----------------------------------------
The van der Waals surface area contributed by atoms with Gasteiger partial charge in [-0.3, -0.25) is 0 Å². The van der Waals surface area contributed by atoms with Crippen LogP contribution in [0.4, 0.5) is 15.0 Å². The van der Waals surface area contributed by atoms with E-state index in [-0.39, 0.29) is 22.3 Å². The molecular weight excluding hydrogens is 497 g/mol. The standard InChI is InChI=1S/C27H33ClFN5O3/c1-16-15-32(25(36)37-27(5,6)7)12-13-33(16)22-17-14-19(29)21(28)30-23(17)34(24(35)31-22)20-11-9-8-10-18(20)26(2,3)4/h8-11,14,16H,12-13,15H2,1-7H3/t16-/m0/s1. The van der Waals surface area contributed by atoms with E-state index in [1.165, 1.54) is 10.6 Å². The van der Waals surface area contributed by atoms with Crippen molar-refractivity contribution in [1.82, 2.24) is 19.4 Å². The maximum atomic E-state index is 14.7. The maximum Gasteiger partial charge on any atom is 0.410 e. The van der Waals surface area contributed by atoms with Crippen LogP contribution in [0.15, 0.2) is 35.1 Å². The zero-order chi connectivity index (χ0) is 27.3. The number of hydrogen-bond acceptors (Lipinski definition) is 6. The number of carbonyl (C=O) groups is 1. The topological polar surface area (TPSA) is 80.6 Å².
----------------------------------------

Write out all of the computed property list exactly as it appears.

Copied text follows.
The van der Waals surface area contributed by atoms with Gasteiger partial charge in [-0.3, -0.25) is 0 Å². The van der Waals surface area contributed by atoms with Crippen LogP contribution in [0.4, 0.5) is 15.0 Å². The van der Waals surface area contributed by atoms with E-state index in [-0.39, 0.29) is 22.3 Å². The molecular weight excluding hydrogens is 497 g/mol. The standard InChI is InChI=1S/C27H33ClFN5O3/c1-16-15-32(25(36)37-27(5,6)7)12-13-33(16)22-17-14-19(29)21(28)30-23(17)34(24(35)31-22)20-11-9-8-10-18(20)26(2,3)4/h8-11,14,16H,12-13,15H2,1-7H3/t16-/m0/s1. The van der Waals surface area contributed by atoms with E-state index in [1.165, 1.54) is 10.6 Å². The van der Waals surface area contributed by atoms with Crippen molar-refractivity contribution in [1.82, 2.24) is 19.4 Å². The maximum atomic E-state index is 14.7. The maximum Gasteiger partial charge on any atom is 0.410 e. The van der Waals surface area contributed by atoms with Crippen LogP contribution in [0.15, 0.2) is 35.1 Å². The zero-order chi connectivity index (χ0) is 27.3. The number of hydrogen-bond acceptors (Lipinski definition) is 6. The number of carbonyl (C=O) groups is 1. The topological polar surface area (TPSA) is 80.6 Å².